Accommodation in Moscow can be exceedingly expensive, but expats will find that it is not too difficult to secure a place in the city. Expats are often able to negotiate with Russian landlords about various things, although lowering rental costs is unlikely.
Types of housing in Moscow
Expats expecting only Stalinist relics or cookie-cutter communist apartments will be pleasantly surprised by the variety on offer. Almost every type of accommodation is present, from high-priced villas and houses clustered in suburban gated compounds to modern, fully equipped, expansive apartments in the city centre.
There are more options available in older buildings than in Western-style highly secured complexes. Though they may be old, they often house stylishly renovated apartments that can be rented for more of a bargain.
Furnished, unfurnished and semi-furnished accommodation is available in Moscow. Expats will find that for the right price, landlords are willing to add or remove furniture as tenants wish, and prospective tenants shouldn't be afraid to negotiate.
Finding accommodation in Moscow
One of the most important points to keep in mind when searching for accommodation in Moscow is that most areas of the city have severe traffic issues. Expats should choose housing that is conveniently located near a metro line for ease of travel to and from work or school. That said, living near a metro station often means living in a more polluted and congested area.
Most expats in Moscow live in the city centre, within the circular metro line. Expats should keep in mind that the closer one gets to the Moscow city centre, the more expensive rentals generally become.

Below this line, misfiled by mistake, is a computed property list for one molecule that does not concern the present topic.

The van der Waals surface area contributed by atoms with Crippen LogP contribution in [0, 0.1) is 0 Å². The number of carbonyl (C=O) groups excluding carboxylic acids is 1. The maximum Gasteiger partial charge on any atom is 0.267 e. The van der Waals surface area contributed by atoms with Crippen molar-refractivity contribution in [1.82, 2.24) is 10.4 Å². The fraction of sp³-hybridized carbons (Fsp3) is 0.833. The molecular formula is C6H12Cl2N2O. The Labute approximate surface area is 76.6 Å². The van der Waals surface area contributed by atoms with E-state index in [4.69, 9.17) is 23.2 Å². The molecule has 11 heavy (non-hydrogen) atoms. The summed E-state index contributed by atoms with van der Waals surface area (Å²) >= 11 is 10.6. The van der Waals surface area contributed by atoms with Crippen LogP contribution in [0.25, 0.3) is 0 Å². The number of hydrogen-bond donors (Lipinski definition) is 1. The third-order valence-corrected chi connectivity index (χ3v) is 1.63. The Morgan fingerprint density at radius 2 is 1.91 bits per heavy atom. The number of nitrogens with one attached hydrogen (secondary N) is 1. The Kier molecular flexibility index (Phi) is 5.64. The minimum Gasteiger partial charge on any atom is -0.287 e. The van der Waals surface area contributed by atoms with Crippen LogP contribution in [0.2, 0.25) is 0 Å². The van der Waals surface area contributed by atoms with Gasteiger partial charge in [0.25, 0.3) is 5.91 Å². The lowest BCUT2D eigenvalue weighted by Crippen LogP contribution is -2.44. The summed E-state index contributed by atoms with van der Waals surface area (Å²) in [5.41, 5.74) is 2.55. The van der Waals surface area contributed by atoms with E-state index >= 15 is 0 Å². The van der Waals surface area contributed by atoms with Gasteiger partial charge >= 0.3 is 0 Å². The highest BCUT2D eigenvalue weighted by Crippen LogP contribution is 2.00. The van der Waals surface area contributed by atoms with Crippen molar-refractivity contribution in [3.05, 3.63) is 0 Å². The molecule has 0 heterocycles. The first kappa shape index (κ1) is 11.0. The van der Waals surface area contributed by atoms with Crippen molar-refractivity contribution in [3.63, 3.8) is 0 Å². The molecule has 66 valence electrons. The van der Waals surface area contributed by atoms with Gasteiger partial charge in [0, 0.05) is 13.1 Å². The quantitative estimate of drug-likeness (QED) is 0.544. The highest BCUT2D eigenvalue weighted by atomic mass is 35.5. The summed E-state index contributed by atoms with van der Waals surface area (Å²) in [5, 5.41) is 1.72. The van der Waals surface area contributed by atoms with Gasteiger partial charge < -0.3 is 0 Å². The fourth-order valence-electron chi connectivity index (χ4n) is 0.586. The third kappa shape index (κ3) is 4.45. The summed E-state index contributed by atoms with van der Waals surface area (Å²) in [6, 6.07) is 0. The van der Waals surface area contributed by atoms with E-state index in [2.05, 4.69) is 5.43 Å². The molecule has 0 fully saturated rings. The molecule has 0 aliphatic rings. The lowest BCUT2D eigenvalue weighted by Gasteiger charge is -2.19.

For those who prefer an area with more fresh air, new apartment buildings, gated communities and villas are springing up in the suburbs beyond Moscow’s outer beltway. The extra space and accessible greenery come at an additional cost, and the commute into the city centre can be as much as 90 minutes each way.
Those who don't speak Russian generally use a real-estate agent to help them find and secure accommodation. These service providers typically charge the equivalent of one month’s rent, although this varies. They assist in finding accommodation options and negotiate a secure lease. They can also deal with landlords when there is a conflict.
Renting accommodation in Moscow
Securing accommodation in Moscow is often not done to the book and many landlords demand monthly rental payments in cash to avoid paying taxes. Those lucky enough to secure an accommodation allowance through their company may not be able to pay cash. Although, in this case, they may find that landlords charge more.
It would be wise for expats to seek help from an estate agent to arrange a lease in Moscow. Leases are often written in both Russian and English and range from one to three years. Rent is normally paid on a monthly basis. Dependent upon agreement between the landlord and tenant, rent can be paid in roubles, US dollars or euros.
A standard security deposit equivalent to one month’s rent is generally requested. If possible, expats should negotiate for it to be used to pay the final month of rent. Landlords will often find any excuse not to return this payment, even if all inventories are returned as they were received, and even if the apartment is left in a better condition than it was found.
For the most part, water and gas should be included in the rental cost. Electricity, internet, television and telecommunications are for the tenant's account. Be sure to address this topic during lease negotiations. Utilities tend to be cheap and are state-run.
If expats live in a normal Russian apartment and not in one of the luxurious Western-style apartments they will have limited control over their heating. Heating will come on and be switched off when the central heating centre decides it is cold/warm enough. There is nothing one can do about it.
During summer, hot water is cut off for a week or more to allow general maintenance of the pipes. This happens in every area of Moscow, and one should look for notices in the building or surrounding area informing when to expect the water cut. Some apartment buildings may have their own water heating systems to compensate for this, but many will not.